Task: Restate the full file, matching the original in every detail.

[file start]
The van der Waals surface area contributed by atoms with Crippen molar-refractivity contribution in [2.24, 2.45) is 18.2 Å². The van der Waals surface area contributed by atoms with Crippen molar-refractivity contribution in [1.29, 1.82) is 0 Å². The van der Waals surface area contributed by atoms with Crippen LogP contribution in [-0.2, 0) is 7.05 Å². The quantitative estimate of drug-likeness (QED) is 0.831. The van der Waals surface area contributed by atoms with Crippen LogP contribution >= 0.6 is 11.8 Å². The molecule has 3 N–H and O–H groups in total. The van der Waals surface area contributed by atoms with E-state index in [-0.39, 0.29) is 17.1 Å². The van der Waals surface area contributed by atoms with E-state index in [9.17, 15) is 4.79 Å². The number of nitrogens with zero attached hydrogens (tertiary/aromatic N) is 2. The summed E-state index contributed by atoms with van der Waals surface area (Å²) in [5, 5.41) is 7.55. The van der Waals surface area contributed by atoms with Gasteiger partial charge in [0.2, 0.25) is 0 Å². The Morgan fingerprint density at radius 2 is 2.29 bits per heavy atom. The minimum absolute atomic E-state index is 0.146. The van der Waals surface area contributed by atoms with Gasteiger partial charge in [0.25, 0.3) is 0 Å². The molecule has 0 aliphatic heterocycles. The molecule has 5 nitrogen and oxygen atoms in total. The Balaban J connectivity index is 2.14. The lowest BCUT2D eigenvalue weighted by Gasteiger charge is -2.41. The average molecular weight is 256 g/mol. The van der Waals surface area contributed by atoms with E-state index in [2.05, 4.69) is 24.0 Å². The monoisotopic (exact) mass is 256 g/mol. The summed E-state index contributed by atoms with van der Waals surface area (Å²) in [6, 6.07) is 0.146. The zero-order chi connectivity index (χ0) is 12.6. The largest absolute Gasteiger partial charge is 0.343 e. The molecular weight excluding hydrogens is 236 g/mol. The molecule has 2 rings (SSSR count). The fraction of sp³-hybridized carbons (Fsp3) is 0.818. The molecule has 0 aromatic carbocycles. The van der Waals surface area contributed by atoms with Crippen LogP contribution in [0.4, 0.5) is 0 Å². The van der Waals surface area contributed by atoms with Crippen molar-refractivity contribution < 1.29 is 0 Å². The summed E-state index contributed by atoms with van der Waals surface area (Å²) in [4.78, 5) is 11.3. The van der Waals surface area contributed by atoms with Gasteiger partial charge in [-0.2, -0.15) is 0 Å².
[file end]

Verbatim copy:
The van der Waals surface area contributed by atoms with Crippen molar-refractivity contribution in [2.24, 2.45) is 18.2 Å². The van der Waals surface area contributed by atoms with Crippen molar-refractivity contribution in [1.29, 1.82) is 0 Å². The van der Waals surface area contributed by atoms with Crippen LogP contribution in [-0.2, 0) is 7.05 Å². The quantitative estimate of drug-likeness (QED) is 0.831. The van der Waals surface area contributed by atoms with Crippen LogP contribution >= 0.6 is 11.8 Å². The molecule has 3 N–H and O–H groups in total. The van der Waals surface area contributed by atoms with E-state index in [-0.39, 0.29) is 17.1 Å². The van der Waals surface area contributed by atoms with E-state index in [9.17, 15) is 4.79 Å². The number of nitrogens with zero attached hydrogens (tertiary/aromatic N) is 2. The summed E-state index contributed by atoms with van der Waals surface area (Å²) in [5, 5.41) is 7.55. The van der Waals surface area contributed by atoms with Gasteiger partial charge in [0.2, 0.25) is 0 Å². The Morgan fingerprint density at radius 2 is 2.29 bits per heavy atom. The minimum absolute atomic E-state index is 0.146. The van der Waals surface area contributed by atoms with Gasteiger partial charge in [0.25, 0.3) is 0 Å². The molecule has 0 aliphatic heterocycles. The molecule has 5 nitrogen and oxygen atoms in total. The Balaban J connectivity index is 2.14. The lowest BCUT2D eigenvalue weighted by Gasteiger charge is -2.41. The average molecular weight is 256 g/mol. The van der Waals surface area contributed by atoms with E-state index in [2.05, 4.69) is 24.0 Å². The monoisotopic (exact) mass is 256 g/mol. The summed E-state index contributed by atoms with van der Waals surface area (Å²) in [6, 6.07) is 0.146. The zero-order chi connectivity index (χ0) is 12.6. The largest absolute Gasteiger partial charge is 0.343 e. The molecular weight excluding hydrogens is 236 g/mol. The molecule has 2 rings (SSSR count). The fraction of sp³-hybridized carbons (Fsp3) is 0.818. The molecule has 0 aromatic carbocycles. The van der Waals surface area contributed by atoms with Crippen LogP contribution in [0.4, 0.5) is 0 Å². The van der Waals surface area contributed by atoms with Crippen molar-refractivity contribution < 1.29 is 0 Å². The summed E-state index contributed by atoms with van der Waals surface area (Å²) in [4.78, 5) is 11.3. The van der Waals surface area contributed by atoms with Gasteiger partial charge in [-0.2, -0.15) is 0 Å².